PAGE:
Posted: Tuesday, November 2, 2004
By: Steve Saville
Creator(s): Jared Lane
Publishers: (Self Published)
From: New Zealand
Price: $8.00 +p&p (NZ)
Jared Lane continues to play with our heads. He has been teasing us with Progress for four years now, drip feeding us one edition per year. It is a stunningly good comic and this makes the yawning eternity between editions all the more frustrating.
It started back in 2001 as a well- drawn Kiwi comic, well presented and produced and drawn in a distinctive and tight style. It has developed into a world. Over the years Jared has fleshed out his futuristic world until it has become almost tangible. The comic has become increasingly sophisticated. There came a time when Herge realised that he had nailed his characters and turned some of his attention to creating precise and detailed worlds for them to run around in. In his own way Jared has done something similar.
Progress is an ongoing story set in a futuristic Christchurch [New Zealand]. It is now a huge sprawling metropolis containing at its inner core a myriad of slums and canals. It has a Blade Runner feel about it complete with the drizzle. Jared has been meticulous in his creation of the setting and with each edition the attention to detail has increased. Visual puns abound and while local readers will chortle at the Black and Decker Stunmaster gun everyone will be able to enjoy spotting the Homer Simpson T shirt and the Puritan organic food gag [despite the futuristic setting shop assistants at the 24 hour organic food store are dressed as Puritans and we see one of them enjoying a fag as she makes her way home from work].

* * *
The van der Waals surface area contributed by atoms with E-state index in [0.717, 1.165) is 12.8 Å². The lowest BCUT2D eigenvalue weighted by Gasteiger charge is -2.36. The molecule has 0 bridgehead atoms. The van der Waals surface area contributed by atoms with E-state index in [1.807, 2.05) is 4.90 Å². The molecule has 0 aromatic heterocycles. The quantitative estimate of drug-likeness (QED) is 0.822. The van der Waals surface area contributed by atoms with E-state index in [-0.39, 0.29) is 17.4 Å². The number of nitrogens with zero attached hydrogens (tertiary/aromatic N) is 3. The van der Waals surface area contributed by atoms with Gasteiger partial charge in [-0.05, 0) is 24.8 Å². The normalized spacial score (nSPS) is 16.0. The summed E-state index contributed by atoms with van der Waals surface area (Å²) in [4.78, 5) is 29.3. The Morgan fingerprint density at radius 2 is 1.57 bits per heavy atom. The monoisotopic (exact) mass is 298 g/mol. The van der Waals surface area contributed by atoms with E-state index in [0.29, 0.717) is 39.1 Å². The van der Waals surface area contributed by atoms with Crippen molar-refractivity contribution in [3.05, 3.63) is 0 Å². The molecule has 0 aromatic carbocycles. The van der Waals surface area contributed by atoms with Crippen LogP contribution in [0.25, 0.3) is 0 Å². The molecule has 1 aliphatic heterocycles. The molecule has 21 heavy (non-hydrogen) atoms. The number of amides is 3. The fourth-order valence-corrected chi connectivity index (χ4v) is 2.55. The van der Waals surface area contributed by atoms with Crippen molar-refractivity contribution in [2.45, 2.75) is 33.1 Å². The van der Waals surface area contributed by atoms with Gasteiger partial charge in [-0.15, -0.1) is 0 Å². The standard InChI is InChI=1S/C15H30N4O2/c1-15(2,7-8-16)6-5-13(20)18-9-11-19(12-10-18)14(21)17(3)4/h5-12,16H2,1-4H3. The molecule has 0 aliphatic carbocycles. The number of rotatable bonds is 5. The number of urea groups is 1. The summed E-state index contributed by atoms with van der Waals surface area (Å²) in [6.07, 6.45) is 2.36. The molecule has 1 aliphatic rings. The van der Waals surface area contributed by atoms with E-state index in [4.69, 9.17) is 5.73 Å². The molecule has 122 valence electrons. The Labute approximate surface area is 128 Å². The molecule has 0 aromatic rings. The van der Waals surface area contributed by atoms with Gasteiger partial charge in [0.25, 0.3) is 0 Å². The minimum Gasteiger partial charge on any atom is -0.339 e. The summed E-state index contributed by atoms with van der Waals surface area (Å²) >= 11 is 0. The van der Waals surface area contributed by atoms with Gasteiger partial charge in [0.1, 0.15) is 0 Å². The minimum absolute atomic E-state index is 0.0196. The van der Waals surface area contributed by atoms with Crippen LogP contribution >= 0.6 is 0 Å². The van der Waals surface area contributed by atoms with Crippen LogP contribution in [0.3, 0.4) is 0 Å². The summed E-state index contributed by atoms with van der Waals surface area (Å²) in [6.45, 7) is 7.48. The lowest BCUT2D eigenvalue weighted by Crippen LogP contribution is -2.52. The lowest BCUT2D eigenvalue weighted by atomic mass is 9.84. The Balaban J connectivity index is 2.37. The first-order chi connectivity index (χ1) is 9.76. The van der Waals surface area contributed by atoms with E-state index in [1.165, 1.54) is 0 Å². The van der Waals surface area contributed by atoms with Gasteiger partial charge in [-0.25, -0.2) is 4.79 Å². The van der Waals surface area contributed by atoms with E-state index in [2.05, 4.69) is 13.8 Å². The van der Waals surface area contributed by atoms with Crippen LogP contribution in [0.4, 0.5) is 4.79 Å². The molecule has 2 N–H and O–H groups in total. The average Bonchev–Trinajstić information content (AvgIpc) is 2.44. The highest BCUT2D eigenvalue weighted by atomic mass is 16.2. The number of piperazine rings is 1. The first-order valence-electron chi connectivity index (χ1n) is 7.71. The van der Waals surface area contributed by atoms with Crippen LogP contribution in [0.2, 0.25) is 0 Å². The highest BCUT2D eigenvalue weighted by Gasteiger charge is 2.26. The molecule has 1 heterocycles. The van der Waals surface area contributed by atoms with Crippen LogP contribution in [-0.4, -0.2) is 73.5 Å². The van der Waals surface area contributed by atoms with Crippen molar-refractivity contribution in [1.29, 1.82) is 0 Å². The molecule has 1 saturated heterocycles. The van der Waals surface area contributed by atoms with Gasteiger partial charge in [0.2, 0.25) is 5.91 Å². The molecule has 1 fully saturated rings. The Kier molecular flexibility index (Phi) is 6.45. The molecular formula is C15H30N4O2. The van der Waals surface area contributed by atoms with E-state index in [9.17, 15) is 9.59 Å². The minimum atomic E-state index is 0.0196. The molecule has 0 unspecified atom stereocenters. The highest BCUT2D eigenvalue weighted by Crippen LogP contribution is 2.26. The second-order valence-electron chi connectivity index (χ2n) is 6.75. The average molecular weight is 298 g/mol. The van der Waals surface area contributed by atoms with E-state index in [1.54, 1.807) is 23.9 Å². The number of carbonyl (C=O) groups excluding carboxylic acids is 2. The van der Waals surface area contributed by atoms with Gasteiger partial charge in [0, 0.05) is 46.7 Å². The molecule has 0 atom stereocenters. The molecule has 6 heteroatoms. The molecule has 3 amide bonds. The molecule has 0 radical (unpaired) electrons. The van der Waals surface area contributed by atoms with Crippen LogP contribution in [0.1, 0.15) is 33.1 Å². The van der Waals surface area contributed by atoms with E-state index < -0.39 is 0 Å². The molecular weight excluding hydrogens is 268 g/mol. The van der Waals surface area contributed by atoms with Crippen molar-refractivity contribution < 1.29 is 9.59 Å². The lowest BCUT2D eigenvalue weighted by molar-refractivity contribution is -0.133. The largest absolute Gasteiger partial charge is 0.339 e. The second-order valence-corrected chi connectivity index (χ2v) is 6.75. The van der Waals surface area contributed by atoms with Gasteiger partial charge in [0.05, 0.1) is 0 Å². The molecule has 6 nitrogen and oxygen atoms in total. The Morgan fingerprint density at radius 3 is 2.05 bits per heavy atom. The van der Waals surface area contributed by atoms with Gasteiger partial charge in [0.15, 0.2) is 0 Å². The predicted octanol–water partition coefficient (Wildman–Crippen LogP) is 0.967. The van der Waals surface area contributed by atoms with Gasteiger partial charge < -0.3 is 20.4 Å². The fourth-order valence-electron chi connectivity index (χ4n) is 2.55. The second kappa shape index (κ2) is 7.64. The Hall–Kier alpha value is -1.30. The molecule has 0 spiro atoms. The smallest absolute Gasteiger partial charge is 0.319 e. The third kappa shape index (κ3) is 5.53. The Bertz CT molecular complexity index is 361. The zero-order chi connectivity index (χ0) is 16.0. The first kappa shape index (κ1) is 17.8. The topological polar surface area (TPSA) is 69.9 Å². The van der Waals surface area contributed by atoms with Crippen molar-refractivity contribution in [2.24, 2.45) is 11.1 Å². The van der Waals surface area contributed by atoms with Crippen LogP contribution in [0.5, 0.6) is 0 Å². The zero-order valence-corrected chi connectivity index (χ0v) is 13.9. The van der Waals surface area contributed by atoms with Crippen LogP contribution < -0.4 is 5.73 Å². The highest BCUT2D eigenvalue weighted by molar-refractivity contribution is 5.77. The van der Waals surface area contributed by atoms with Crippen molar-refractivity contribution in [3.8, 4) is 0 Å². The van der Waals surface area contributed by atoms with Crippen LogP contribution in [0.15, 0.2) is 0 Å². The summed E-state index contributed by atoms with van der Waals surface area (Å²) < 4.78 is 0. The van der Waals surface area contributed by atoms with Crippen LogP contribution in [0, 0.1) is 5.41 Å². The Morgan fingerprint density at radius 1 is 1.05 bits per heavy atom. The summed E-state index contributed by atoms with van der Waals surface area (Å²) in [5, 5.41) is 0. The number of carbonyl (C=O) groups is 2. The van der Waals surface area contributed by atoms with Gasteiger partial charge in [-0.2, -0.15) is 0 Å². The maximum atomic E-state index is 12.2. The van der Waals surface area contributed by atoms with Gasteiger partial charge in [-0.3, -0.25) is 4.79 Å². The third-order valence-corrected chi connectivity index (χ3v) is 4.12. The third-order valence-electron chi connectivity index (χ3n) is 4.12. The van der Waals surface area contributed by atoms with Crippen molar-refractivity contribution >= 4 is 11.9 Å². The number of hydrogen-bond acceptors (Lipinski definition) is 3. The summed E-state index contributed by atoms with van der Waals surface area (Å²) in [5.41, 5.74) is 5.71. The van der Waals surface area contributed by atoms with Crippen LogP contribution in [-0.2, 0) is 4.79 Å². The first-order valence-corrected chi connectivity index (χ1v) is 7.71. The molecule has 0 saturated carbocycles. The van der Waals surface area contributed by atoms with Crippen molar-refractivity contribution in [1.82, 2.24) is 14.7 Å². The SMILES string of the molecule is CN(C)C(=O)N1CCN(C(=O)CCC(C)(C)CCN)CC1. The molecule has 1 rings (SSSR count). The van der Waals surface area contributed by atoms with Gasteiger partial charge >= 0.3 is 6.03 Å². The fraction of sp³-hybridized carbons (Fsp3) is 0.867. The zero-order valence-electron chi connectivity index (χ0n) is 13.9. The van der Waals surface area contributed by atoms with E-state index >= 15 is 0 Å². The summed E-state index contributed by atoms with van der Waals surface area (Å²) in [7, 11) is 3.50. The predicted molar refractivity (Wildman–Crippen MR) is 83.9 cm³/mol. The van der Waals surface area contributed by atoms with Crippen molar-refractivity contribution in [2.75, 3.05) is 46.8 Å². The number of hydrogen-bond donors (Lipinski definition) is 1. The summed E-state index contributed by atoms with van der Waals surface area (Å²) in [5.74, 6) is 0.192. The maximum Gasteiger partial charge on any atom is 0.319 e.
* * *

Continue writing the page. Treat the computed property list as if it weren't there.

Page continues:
The attention to detail is inspirational and serves as to make this new Christchurch as real as the current one, in fact the toilet scene in this edition could have taken place in either locale.
Artistically then this comic is a treat but that alone does not a great comic make. Jared has populated his world with real people. They may be sharing their cess pool of an inner city with Robots, fascist security guards and web junkies but they have the same fears and loves that we do. They shake with fear when the bullets fly, bruise when they hit the concrete and get hacked off with their mates, just like we do [would]. The main character, Nathan, is a cleaner at the University who is in deep trouble as he has stolen a robot that seems to be his ex girlfriend, Jasmin Woo. If this is so then who is the person who looks like Jasmin, sounds like Jasmin and who the world believes is Jasmin.
Jared has a great ear for dialogue, the colloquial language is real and the characters all have distinctive and believable voices. In fact it is pretty hard to fault this comic. The pace is well controlled and blends action with narrative development. The page layout is varied and matches the narrative. For example when the shooting starts the frame shape becomes less regular. As if all of that was not enough. The variation of angle and perspective adds an extra level of dynamism to an already impressive looking comic.
Progress 4 is fleshed out with two stand alone comics. The first Hear Tis is a humerous little tale of voyeurism and blackmail. The second Judge Saragin is a homage to Judge Dread [2000AD] and contains an interesting look at hero worship.
Be warned though Progress is an ongoing story. I see little point in starting your reading with Issue 4. Take the time to track down the first three, it will be worth the effort. Overall the wait between editions is long but worthwhile. The last word in the comic neatly sums up my reaction "hooyah."
In a Word: Sweet.
If you have a comment or question about Small Press then feel free to contact me